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     By Bob and Joy Schwabach
                                                                        

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April 2000, Week 4 -- So You Wanna be in Pictures?

 

   The Academy Award winning film "American Beauty" was something of a hidden boost for the screen writing software "Final Draft."

   Final Draft was used to write the screen play for American Beauty, as it was for "The English Patient," "The Cable Guy," "As Good As It Gets," "The Talented Mr. Ripley," "Ronin," "The Usual Suspects" and about a dozen other movies and TV shows. The program just came out in version five.

 

   Film scripts have a definite format for Hollywood studios. And scripts submitted without that format are usually dismissed from consideration immediately, under the assumption they were written by amateurs who don't understand the business. Whether that attitude is right or wrong is immaterial; that's the way it is.

 

   What a script program does (and there are others as well) is format the page in accepted mode. That includes using different type styles for action, dialogue, transitions and whatever else is going on, and keeping track of your characters. The program remembers each character's name and as soon as you type the first few letters it fills in the rest, creates the proper indent, and switches type styles.

 

   If you move pieces around, the program renumbers the scenes and pages to keep things in order. This is probably the most important assist a computer can provide, because you're always going to be moving pieces around.

 

   Final Draft is $299 for Windows or Macintosh. Phone: 800-231-4055 or 818-995-8995; web: www.finaldraft.com. A by-the-way: The company is co-hosting a screen writing contest at the web site www.express.com. Winning prize is $10,000 and an all expense trip to Hollywood to meet with agents, directors and producers. Entry fee is $45. Last year's winner has his script in production.

 

The Buddy System

Turn One PC into Two

   I think I've written about this stuff three times now, but there always seems to be tremendous interest in it, and maybe you didn't read those other columns. Besides there are new versions.

   The "stuff" in question are "Buddy" and "Applica," two systems for turning one PC into two or more. Plug a card into your PC and add another keyboard, mouse and monitor. Viola, as they say in fractured French, you've got two computers.

 

   Though there is only one computer actually involved, today's processors are so fast that they are twiddling their digital thumbs most of the time, waiting for you and me to do something. All this idling time can be put to use by a second operator. It will seem to both users that they are in complete control of the computer.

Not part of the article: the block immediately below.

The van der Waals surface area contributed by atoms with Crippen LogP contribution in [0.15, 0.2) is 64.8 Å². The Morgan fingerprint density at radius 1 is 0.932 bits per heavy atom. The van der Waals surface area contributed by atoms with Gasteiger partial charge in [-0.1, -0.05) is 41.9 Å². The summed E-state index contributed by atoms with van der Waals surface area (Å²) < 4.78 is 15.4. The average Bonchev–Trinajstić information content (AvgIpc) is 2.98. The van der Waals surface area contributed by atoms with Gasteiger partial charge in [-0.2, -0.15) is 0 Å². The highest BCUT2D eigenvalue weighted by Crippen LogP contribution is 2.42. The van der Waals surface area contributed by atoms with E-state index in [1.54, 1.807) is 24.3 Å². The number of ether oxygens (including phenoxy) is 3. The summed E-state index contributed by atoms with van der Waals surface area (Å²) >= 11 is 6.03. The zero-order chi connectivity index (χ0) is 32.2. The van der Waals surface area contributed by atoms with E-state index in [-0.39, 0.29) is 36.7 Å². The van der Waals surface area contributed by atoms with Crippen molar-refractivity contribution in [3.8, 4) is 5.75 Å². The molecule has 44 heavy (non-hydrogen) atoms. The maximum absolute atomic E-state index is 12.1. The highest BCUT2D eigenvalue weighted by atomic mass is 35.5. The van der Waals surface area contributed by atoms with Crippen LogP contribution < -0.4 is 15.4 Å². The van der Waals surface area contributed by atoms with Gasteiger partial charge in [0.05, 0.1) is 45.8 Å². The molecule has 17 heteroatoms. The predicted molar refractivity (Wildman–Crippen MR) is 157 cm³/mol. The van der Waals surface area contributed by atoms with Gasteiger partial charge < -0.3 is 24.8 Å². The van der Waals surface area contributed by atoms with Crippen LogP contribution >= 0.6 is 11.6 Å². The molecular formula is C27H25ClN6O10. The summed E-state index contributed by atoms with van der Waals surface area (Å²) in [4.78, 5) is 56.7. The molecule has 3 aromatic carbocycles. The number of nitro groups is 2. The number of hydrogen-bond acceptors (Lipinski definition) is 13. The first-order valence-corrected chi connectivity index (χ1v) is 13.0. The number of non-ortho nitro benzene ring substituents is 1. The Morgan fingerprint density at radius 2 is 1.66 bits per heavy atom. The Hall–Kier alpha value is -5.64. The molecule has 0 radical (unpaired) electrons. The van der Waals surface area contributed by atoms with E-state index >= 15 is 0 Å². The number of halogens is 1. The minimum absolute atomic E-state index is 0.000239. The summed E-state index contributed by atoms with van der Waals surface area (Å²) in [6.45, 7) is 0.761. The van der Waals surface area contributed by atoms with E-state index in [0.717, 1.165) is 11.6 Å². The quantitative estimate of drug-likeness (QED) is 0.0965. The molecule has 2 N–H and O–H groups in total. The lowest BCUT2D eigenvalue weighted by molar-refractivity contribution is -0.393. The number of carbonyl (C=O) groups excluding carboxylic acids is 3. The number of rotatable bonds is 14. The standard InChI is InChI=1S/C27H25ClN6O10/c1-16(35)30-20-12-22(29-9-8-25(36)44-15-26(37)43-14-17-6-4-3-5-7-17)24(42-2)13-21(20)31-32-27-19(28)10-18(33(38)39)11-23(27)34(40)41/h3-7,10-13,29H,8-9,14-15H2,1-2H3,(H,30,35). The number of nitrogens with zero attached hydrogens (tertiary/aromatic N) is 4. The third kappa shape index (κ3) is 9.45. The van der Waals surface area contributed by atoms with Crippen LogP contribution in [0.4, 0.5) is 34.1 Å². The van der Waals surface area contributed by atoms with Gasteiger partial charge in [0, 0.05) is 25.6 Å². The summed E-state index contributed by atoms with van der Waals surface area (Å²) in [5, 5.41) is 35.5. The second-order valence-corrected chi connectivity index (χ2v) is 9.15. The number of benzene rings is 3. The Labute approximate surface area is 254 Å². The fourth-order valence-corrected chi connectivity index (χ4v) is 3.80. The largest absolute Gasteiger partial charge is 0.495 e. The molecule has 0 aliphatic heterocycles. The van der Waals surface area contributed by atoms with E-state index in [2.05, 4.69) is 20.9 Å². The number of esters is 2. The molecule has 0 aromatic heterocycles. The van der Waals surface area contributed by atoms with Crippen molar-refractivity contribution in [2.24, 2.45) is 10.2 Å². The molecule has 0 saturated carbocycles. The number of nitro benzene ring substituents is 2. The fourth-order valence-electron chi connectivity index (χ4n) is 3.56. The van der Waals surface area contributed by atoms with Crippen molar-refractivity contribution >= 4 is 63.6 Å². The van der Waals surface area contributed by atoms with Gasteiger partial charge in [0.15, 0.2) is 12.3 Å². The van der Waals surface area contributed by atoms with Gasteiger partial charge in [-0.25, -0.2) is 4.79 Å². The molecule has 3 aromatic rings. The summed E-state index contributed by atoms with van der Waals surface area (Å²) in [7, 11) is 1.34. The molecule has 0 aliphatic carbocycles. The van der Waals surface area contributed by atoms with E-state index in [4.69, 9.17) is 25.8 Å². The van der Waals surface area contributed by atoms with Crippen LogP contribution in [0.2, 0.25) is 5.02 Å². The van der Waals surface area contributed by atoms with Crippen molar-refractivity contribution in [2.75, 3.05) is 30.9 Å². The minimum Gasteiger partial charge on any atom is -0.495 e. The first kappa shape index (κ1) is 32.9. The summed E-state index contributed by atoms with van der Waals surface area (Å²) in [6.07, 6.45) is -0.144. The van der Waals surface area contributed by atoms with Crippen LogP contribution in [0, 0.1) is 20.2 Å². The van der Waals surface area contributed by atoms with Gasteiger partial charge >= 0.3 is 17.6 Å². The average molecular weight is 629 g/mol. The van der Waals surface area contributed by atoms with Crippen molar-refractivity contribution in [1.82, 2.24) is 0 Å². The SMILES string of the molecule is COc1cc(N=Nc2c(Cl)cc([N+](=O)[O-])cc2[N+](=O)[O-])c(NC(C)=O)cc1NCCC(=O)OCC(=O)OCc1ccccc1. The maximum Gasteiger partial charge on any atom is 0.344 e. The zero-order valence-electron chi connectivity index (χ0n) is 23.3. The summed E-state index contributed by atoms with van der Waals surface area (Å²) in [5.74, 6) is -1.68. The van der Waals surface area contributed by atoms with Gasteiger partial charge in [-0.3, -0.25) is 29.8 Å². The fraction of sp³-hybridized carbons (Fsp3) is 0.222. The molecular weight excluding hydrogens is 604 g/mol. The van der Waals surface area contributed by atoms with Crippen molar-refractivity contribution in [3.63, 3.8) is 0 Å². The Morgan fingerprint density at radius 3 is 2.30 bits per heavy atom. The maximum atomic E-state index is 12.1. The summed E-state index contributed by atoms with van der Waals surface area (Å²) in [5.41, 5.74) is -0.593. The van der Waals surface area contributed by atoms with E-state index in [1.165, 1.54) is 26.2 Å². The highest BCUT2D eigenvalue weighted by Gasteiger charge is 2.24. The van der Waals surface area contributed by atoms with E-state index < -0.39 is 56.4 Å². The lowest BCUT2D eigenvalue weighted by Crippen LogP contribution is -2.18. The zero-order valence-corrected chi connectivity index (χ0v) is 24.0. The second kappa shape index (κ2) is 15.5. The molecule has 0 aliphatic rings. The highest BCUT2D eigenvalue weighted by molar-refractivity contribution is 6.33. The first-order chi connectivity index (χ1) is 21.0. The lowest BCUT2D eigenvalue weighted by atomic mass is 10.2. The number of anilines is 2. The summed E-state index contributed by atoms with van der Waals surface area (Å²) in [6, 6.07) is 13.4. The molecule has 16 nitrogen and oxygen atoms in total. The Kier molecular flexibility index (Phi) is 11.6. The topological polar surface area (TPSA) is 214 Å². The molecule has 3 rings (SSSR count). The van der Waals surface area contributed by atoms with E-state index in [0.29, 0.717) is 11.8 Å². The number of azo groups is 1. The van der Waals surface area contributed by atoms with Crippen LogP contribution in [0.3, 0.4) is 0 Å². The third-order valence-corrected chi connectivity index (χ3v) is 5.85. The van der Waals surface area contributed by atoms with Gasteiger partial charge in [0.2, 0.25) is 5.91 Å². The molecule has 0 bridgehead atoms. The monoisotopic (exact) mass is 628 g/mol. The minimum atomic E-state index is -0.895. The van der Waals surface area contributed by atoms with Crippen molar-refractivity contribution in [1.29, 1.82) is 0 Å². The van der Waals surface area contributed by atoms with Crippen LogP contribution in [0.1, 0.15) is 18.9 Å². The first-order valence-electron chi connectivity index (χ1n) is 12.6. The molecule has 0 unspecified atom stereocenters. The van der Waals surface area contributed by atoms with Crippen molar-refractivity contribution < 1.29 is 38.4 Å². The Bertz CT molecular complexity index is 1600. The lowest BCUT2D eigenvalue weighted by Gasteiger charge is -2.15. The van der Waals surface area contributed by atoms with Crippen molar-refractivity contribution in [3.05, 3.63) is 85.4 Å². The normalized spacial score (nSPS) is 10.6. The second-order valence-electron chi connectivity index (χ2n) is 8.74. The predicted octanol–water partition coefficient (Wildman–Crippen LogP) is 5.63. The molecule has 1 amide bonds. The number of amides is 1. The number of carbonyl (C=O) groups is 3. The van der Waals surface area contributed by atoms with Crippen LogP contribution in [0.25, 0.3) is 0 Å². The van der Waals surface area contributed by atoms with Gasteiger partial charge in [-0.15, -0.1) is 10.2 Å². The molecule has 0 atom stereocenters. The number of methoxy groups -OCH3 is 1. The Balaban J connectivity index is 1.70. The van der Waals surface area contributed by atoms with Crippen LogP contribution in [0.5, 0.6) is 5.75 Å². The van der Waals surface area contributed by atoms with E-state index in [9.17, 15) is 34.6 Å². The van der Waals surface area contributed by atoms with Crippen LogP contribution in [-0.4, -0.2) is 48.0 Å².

The Buddy system, "Buddy-B210A," is $169 from discounters and comes with a 50-foot cable, long enough to have the second keyboard and monitor in another building. The more expensive Applica system, $249, comes with a 25-foot cable but offers sound, which the Buddy lacks.

 Applica Multimedia

 

   Keyboards are less than $20 these days, ditto for mice. Decent color monitors are less than $200. So, anyway you cut it, it's a cheap way to add a second computer and ... you don't have to install new programs.

   Phone for Applica: 800-487-2243; web: www.applica.com. Phone for Buddy: 888-654-5415; web: www.vegatechnologies.com.

 

A cautionary note on modems

 

   Changing computers and modems recently brought the slightly shocking discovery that I could no longer connect using my older DOS programs. It turns out that not all PC modems will work with DOS; in fact it's becoming rare. Check the system requirements on the box. If the modem says you must have Windows 95 or 98, it probably will not work when you drop back into DOS. If the system requirements specify only a processor speed, with no requirement for operating system, it will probably work with DOS. I learned this the expensive way, by going through four modems.

 

Internuts

-- www.si.edu  Official site of the Smithsonian Institution, in Washington. Rich resource center of libraries, research, pictures, etc.

-- www.medicinenet.com  New medical information site. Looks professional and well done. There are now more than a dozen such sites.

 

-- www.geohistory.com; www.geomapping.com; www.geoweather.com; www.geotraffic.com; etc. These and many other "geo" sites are part of the "GeoPortals" hosting service. Their greatest utility lies in their links to other sites. For instance, if you wanted maps, geomapping would not only provide you with maps of their own but many links to university map libraries, government sources, etc.

-- www.starchefs.com Recipes from chefs, some famous, some known in their neighborhoods. Also carries job listings in the field, auctions, kitchen supplies.

-- www.benedict.com All about copyrights and how to protect them.

-- www.totallyfreestuff.com The web is full of advertising linked give-aways and participations. Thousands are listed here.

 

-- www.ugo.net  The "ugo" stands for "underground online." The site has slightly weird games and animations.

 

-- www.happypuppy.com Good gamer site. Lots of demos and commentary on games for all machines.

 

-- www.gamepc.com Site for company that puts together "screamers" for game buffs. Several other companies on the verge of doing the same. Just assemble the fastest of everything plus lots of memory and you're there.

 

NOTE: Readers can search more than three years of columns at the "On Computers" web site: www.oncomp.com. You can e-mail Bob Schwabach at bobschwab@oncomp.com or bobschwab@aol.com.